They call me “Daddy”

In the
most recent installment
of their video blog “She Got Me
,” lesbian moms Dana and Helen laugh about the
befuddlement many of their straight friends seem to feel over how
their son addresses them.  I mean, the famous
may have two mommies, but she certainly can’t
call them both “Mommy,” right?  That would be way too
confusing for a child . . . wouldn’t it?

Well, probably not.  It turns out our little ones are a lot
smarter than we sometimes give them credit for being.  As Dana
says, “Your kids are going to figure it out.”  And they do, don’t

But what about when one of Heather’s mommies used to be her

When I began my transition at home, my partner and I worried a lot
about what our kids would call me.  Okay, to be perfectly honest,
I was the one who did most of the worrying.  In fact, calling it
“worrying” is a bit of an understatement.  Truth is I practically
obsessed over it.  I even recall a particularly vivid
nightmare in which I was out shopping with my kids and couldn’t get
them to stop calling me “Daddy” in voices vastly disproportionate
to their little bodies.  I kept ducking behind racks of clothing
and trying to explain to them that they couldn’t do that–that
people might find out I had once been a boy and would be mean to
us–but it just didn’t seem to sink in.  It felt strangely like
one of those dreams where you suddenly realize you’re naked in
front of a crowd of people.  I woke up in a cold sweat.

As the time approached for me to transition publicly, we sat down
at our kitchen table with the oldest two, who were eight and five
at the time, to let them know what was ahead.  I would be living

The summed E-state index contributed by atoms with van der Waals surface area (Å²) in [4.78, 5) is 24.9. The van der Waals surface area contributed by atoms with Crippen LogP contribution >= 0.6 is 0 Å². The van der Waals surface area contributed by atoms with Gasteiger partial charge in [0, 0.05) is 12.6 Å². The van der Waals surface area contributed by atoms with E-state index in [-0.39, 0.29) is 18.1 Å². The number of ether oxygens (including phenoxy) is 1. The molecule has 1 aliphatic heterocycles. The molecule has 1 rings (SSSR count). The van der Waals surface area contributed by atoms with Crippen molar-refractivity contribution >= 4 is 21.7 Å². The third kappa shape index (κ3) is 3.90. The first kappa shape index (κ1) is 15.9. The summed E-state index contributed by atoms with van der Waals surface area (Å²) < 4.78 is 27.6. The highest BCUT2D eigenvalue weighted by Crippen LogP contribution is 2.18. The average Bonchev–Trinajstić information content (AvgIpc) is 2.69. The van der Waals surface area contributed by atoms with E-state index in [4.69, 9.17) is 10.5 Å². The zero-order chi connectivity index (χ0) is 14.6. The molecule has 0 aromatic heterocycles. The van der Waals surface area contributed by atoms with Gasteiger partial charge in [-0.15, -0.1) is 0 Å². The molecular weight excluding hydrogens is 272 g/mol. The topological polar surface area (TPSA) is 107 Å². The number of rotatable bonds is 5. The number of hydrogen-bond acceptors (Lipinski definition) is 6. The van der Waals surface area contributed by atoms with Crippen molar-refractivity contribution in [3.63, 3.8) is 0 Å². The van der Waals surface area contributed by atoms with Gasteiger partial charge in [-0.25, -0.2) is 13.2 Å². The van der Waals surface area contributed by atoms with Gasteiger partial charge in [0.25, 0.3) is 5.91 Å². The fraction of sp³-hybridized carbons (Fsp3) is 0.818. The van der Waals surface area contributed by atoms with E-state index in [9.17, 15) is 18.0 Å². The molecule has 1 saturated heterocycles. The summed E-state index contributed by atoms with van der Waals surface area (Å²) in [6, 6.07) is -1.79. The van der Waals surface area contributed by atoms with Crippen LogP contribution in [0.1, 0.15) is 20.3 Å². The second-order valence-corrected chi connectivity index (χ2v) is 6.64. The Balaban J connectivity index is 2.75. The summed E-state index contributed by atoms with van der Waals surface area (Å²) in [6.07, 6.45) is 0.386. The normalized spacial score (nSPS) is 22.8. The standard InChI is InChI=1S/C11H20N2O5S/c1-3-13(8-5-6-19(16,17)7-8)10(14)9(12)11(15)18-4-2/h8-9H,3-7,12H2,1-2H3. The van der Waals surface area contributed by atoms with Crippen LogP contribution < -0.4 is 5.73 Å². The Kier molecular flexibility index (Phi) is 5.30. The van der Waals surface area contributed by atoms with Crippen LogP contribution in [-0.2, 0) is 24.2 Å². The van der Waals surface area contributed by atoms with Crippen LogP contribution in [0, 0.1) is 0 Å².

as a girl all the time from that point forward, we told them, and
at the advice of my wonderful counselor, asked if they would like
to pick a new name to call me.  A big part of the transition
strategy my counselor and I developed together was to share control
over things with my family as much as I possibly could, and so I
wanted to offer the kids some say in the matter.  We suggested a
few options and waited for their response.

I’ll confess that, as the question hung in the air between us for a
moment, I was really hoping they’d pick something like “Mama,”
“Maddy” (the fine conflation suggested by Jenny Boylan), or even my first
name.  Kids call parents by their first name in all the really
cool families, right?

My five-year-old daughter responded first.  “I like ‘Daddy.'”

“Yeah, me too,” my son agreed.

“Then ‘Daddy’ it is,” I told them.  Big hugs, sloppy kisses, and
they were running into the back yard to play.

To my credit, I was so determined to respect their feelings that I
didn’t feel all that disappointed.  I’ve never really wanted or
needed to live a “stealth” life, in which nobody around me knew of
my male history.  I had, however, been hoping to be able
to go with my family to the grocery store or McDonalds without
being outed all the time–but my children’s choice opened that
desire up for a little much-needed inspection.  Why was this so
important to me?  What was I afraid of?  What might be lost by
being called “Daddy” in public, and what might be gained?

I wish I could say that it’s been an easy thing for me, that I’ve
never flinched at hearing my kids call to me across a crowded
playground or blushed at the strange looks I occasionally get.  It
hasn’t, and I have.  And together we’ve learned that we have to be
careful sometimes (in the ladies’ room, for instance).  But we’ve
also discovered a few really important things about ourselves and
others through it.  I’ve discovered that I really am
proud to be a transgender woman–proud enough, in fact, to let the
whole world know it.  And I’m proud of my partner and my kids, who
are courageous enough in their love to own me for who I am.  I’ve
also learned that most people aren’t nearly as judgmental as I once
feared they would be.

I’d be the last to imply that our way is the only way or even the
best way for families with a transgender parent.  But it’s working
for us.  And maybe, hopefully, it’s helping to change a few minds
and hearts about transgender people and their families, too.  Call
it “playground activism.”